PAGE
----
As of 2022, DKT International's donors include: Bill & Melinda Gates Foundation, Children's Investment Fund Foundation, David and Lucile Packard Foundation, Embassy of the Kingdom of the Netherlands, Embassy of Sweden, Erik and Edith Bergstrom Foundation, (British) Foreign, Commonwealth & Development Office, Gates Philanthropy Partners, Government of Germany (KfW Development Bank), Government of India, Government of Sweden, National Postcode Lottery (Netherlands), Preston-Werner Ventures, Swedish International Development Agency (SIDA), United Nations Office for Project Services (UNOPS), United Nations Population Fund (UNFPA), WestWind Foundation, William and Flora Hewlett Foundation and anonymous donors.[18]


As of 2021, DKT International had 23 programs with sales in 59 countries in Africa, Asia, and Latin America.[19] Some platforms serve more than one country.

Program Geographical area Year created 2021 CYPs Additional info
Brazil and South America Latin America 1990 2,614,884 Program description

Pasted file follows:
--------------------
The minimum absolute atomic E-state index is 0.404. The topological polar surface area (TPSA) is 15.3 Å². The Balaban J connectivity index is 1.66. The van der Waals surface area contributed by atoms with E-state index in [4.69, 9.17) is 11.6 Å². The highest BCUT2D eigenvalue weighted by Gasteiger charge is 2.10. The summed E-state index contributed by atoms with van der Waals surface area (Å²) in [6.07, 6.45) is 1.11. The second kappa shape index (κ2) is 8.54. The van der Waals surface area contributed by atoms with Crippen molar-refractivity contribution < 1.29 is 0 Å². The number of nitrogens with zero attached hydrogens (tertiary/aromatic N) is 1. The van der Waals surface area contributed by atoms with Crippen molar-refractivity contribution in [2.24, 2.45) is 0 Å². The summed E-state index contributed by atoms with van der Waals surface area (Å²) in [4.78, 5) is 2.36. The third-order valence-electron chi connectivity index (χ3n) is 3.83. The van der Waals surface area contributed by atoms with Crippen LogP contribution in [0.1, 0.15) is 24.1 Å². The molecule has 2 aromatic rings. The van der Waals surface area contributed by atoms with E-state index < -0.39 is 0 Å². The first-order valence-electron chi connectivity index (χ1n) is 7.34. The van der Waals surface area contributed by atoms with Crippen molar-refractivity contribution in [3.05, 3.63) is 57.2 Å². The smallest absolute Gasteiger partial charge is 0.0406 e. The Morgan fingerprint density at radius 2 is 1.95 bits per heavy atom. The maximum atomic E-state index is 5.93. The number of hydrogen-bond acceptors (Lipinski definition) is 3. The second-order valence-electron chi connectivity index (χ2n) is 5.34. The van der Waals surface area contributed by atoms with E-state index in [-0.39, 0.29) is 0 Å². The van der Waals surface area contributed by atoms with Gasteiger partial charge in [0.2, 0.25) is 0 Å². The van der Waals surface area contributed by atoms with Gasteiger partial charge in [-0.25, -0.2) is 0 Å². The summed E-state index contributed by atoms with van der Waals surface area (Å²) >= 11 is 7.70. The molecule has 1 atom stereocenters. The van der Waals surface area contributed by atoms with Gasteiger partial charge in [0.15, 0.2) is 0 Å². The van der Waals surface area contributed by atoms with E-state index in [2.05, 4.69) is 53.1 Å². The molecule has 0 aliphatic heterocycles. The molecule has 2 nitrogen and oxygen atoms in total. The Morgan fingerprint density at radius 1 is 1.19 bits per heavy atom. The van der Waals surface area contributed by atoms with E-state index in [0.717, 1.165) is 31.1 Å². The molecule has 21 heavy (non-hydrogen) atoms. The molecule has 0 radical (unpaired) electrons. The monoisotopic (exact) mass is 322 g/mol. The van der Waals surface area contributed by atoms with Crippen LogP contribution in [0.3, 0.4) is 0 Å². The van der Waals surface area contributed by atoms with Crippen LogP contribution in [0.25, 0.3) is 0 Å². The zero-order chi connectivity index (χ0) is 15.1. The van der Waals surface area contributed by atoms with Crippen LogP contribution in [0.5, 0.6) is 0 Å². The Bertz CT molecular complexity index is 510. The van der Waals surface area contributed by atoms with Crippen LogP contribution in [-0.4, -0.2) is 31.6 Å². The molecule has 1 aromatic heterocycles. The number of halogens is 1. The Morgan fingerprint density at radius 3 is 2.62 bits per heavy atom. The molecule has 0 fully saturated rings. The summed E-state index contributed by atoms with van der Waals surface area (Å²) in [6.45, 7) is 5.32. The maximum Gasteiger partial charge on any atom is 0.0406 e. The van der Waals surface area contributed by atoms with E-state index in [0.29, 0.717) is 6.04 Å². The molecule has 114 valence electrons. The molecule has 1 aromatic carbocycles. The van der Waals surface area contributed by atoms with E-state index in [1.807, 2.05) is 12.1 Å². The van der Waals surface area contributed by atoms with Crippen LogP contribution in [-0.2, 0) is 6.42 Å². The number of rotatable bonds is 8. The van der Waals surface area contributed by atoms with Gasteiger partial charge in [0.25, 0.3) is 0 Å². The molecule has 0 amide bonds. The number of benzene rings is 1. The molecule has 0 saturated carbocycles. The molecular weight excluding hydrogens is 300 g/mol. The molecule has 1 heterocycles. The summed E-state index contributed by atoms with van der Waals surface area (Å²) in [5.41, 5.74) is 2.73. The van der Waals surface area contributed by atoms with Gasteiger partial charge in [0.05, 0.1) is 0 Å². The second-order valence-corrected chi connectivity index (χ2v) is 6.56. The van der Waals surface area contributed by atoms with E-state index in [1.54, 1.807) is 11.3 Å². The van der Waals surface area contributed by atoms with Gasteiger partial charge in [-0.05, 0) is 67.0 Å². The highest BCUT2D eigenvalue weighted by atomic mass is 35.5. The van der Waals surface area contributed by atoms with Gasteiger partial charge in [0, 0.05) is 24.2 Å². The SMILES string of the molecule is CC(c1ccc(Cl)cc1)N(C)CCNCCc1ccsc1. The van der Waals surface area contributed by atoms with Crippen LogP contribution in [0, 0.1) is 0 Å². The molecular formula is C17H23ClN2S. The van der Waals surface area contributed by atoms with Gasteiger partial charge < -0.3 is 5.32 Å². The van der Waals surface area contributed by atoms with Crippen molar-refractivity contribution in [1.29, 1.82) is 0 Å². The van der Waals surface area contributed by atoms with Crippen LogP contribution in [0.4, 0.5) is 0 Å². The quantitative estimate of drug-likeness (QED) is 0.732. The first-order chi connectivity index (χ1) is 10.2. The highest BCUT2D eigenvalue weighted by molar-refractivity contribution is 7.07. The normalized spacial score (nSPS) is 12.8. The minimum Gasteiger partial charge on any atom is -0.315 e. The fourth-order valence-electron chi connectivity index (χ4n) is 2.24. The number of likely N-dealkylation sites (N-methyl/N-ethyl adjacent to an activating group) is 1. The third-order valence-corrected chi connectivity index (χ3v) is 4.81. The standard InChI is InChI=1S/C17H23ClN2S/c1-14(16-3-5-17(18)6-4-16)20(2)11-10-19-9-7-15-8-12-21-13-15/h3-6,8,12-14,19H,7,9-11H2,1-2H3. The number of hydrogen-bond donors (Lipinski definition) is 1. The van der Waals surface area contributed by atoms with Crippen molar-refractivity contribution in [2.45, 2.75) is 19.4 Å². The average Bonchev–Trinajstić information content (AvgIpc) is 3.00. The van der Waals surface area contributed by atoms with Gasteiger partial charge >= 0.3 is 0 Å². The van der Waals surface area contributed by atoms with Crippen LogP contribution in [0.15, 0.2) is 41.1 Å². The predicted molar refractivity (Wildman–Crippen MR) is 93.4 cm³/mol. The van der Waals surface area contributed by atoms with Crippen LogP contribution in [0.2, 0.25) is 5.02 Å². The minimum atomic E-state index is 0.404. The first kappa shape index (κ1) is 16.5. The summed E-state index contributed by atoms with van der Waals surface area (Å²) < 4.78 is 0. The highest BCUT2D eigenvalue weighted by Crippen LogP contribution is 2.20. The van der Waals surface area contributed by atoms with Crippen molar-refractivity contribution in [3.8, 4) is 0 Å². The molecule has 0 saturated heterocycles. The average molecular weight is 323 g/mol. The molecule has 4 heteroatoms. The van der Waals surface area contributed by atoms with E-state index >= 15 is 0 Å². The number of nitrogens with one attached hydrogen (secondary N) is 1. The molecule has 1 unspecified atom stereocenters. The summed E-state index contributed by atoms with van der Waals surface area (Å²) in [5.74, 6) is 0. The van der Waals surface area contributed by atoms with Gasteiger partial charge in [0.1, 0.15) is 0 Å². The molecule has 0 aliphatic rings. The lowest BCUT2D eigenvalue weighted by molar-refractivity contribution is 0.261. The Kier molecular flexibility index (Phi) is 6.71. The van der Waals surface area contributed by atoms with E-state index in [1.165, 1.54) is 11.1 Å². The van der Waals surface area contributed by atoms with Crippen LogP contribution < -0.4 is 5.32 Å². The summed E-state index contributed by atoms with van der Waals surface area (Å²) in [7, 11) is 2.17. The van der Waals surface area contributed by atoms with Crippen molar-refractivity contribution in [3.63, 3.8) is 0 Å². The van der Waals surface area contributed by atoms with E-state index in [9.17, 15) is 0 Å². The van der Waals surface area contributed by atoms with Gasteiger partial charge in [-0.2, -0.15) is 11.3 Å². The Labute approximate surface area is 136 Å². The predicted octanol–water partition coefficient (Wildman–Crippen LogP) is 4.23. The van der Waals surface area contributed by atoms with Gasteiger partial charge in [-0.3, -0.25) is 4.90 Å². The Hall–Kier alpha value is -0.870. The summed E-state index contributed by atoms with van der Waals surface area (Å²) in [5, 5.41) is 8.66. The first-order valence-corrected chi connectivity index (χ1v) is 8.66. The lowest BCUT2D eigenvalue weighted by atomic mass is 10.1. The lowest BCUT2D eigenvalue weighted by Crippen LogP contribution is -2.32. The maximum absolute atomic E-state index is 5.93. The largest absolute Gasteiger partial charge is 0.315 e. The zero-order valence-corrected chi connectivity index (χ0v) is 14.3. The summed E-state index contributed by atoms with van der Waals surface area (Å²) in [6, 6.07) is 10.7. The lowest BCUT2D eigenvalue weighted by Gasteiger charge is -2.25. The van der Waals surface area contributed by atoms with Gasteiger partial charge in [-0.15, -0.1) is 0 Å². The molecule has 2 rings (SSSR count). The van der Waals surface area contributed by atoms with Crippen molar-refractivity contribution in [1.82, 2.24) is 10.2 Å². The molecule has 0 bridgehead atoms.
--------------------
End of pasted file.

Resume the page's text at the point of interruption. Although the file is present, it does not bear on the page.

China Asia 1996 63,455 Program description
Democratic Republic of Congo Africa 2009 2,466,158 Program description
DKT WomanCare Global 2017 2,050,523 Program description
Egypt, Middle East and North Africa Africa/Asia 2004 1,981,009 Program description
Ethiopia Africa 1990 2,560,041 Program description
Francophone West and Central Africa Africa 2015 1,078,084 Program description
Ghana and Anglophone West Africa Africa 2011 1,376,432 Program description
India - Based in Bihar (Janani) Asia 1996 3,110,411 Program description
India - Based in Mumbai Asia 1992 8,250,092 Program description
Indonesia Asia 1996 8,639,066 Program description
Kenya and Uganda Africa 2016 734,542 Program description
Mexico, Central America and the Caribbean Latin America 2003 1,893,865 Program description
Mozambique Africa 2009 476,892 Program description
Myanmar Asia 2014 992,150 Program description
Nigeria Africa 2012 5,124,779 Program description